This appendix gives a short list of suggestions for further reading. I apologize for the fact that the majority of the references are to publications for which I'm either the author or a coauthor....They're in chronological order by date of first publication.
Robert R. Stoll: Sets, Logic, and Axiomatic Theories. San Francisco, Calif.: W. H. Freeman and Company (1961).
The relational model is, of course, solidly founded on logic and set theory. This book provides a fairly formal but not too difficult introduction to these topics. See also the book by Hodges, later.
E. F. Codd: "Derivability, Redundancy, and Consistency of Relations Stored in Large Data Banks," IBM Research Report RJ599 (August 19th, 1969); "A Relational Model of Data for Large Shared Data Banks," CACM 13, No. 6 (June 1970).
The 1969 paper was Codd's very first paper on the relational model; essentially it's a preliminary version of the 1970 paper, with a few interesting differences. That 1970 paper which was republished in "Milestones of Research," CACM 26, No. 1 (January 1982) and elsewhere was the first widely available paper on the subject. It's usually credited with being the seminal paper in the field, though that characterization is a little unfair to its 1969 predecessor. In my strong opinion, every database professional should read one or both of these papers every year. Exercise: This latter sentence (not counting that initial "In my strong opinion," of course) is a business rule! Try casting it into the formalism of Appendix A.
C. J. Date: An Introduction to Database Systems, Eighth Edition. Boston, Mass.: Addison-Wesley (2004). The first edition of this book was published in 1975
A college-level text on all aspects of database management. SQL discussions are at the SQL:1999 level, with a few comments on SQL:2003.
Patrick Hall, Peter Hitchcock, and Stephen Todd: "An Algebra of Relations for Machine Computation," Conf. Record of the 2nd ACM Symposium on Principles of Programming Languages, Palo Alto, Calif. (January 1975).
This paper is perhaps a little "difficult," but I think it's important. In particular, the version of the relational algebra I've described in this book has its roots in this paper.
Wilfrid Hodges: Logic. London, England: Penguin Books (1977).
This book is a very gentle introduction to logic for the uninitiated.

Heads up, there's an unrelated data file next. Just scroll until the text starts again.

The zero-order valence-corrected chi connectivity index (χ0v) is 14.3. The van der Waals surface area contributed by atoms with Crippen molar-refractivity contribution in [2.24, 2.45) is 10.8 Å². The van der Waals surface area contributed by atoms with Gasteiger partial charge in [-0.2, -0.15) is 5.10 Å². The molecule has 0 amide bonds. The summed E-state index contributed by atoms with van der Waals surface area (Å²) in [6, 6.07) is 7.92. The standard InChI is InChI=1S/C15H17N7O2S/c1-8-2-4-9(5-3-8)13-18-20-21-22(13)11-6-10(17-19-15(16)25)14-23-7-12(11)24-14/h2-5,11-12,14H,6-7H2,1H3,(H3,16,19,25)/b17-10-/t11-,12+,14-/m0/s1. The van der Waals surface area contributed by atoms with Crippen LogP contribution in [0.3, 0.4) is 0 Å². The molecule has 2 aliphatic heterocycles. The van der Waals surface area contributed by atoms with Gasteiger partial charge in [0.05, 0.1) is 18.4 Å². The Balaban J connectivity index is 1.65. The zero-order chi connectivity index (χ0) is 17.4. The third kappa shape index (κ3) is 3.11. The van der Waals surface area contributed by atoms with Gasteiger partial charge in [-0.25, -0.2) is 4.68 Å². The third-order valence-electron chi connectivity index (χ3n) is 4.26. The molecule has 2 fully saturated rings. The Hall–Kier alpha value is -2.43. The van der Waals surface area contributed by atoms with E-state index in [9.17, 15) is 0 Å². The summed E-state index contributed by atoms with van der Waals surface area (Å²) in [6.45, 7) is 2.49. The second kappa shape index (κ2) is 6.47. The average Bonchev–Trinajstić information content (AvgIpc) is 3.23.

C. J. Date and Hugh Darwen: A Guide to the SQL Standard, Fourth Edition. Reading, Mass.: Addison-Wesley (1997). The first edition of this book was published in 1987.
A complete tutorial reference and critical guide to the SQL standard as of 1997. Although that version of the standard has since been superseded, first by SQL:1999 and then by the current standard SQL:2003, just about everything in the book is still accurate and applicable today.
Jim Gray and Andreas Reuter: Transaction Processing: Concepts and Techniques. San Mateo, Calif.: Morgan Kaufmann (1993).
The standard text on transaction management.
E. F. Codd and C. J. Date: "Much Ado about Nothing," in C. J. Date, Relational Database Writings 1991-1994. Reading, Mass.: Addison-Wesley (1995). The article was also published on the web site www.dbdebunk.com (February 2005).
Codd was perhaps the foremost advocate of nulls and 3VL as a basis for dealing with missing information (a curious state of affairs, you might think, given that nulls violate Codd's own Information Principle). This article contains the text of a debate between Codd and myself on the subject. It includes the following delightful remark: "Database management would be easier if missing values didn't exist" (Codd). Note: I've included this particular reference out of a huge number of available publications on the topic because it at least touches on most of the arguments on both sides of the issue.
Hugh Darwen: "What a Database Really Is: Predicates and Propositions," in C. J. Date, Relational Database Writings 1994-1997. Reading, Mass.: Addison-Wesley (1998).
A very approachable tutorial on relvar predicates and related matters.